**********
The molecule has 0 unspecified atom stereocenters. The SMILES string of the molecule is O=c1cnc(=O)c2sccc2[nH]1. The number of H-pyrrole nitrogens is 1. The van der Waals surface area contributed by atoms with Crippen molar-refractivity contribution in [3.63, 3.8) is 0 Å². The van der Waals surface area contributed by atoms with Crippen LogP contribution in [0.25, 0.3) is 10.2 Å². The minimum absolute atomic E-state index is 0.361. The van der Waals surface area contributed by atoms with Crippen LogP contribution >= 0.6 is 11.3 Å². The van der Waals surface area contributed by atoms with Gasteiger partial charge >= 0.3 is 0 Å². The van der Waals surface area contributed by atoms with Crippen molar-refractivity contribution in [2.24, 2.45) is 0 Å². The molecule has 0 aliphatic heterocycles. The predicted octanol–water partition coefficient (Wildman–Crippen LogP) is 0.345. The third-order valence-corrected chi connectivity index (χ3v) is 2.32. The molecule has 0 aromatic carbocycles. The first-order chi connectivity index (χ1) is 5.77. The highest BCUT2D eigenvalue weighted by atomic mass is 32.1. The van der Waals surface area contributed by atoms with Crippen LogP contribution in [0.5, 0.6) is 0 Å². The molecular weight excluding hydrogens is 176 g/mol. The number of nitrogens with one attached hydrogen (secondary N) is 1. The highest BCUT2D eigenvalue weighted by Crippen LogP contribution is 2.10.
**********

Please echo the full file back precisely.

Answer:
The molecule has 0 unspecified atom stereocenters. The SMILES string of the molecule is O=c1cnc(=O)c2sccc2[nH]1. The number of H-pyrrole nitrogens is 1. The van der Waals surface area contributed by atoms with Crippen molar-refractivity contribution in [3.63, 3.8) is 0 Å². The van der Waals surface area contributed by atoms with Crippen LogP contribution in [0.25, 0.3) is 10.2 Å². The minimum absolute atomic E-state index is 0.361. The van der Waals surface area contributed by atoms with Crippen LogP contribution >= 0.6 is 11.3 Å². The van der Waals surface area contributed by atoms with Gasteiger partial charge >= 0.3 is 0 Å². The van der Waals surface area contributed by atoms with Crippen molar-refractivity contribution in [2.24, 2.45) is 0 Å². The molecule has 0 aliphatic heterocycles. The predicted octanol–water partition coefficient (Wildman–Crippen LogP) is 0.345. The third-order valence-corrected chi connectivity index (χ3v) is 2.32. The molecule has 0 aromatic carbocycles. The first-order chi connectivity index (χ1) is 5.77. The highest BCUT2D eigenvalue weighted by atomic mass is 32.1. The van der Waals surface area contributed by atoms with Crippen LogP contribution in [0.5, 0.6) is 0 Å². The molecular weight excluding hydrogens is 176 g/mol. The number of nitrogens with one attached hydrogen (secondary N) is 1. The highest BCUT2D eigenvalue weighted by Crippen LogP contribution is 2.10.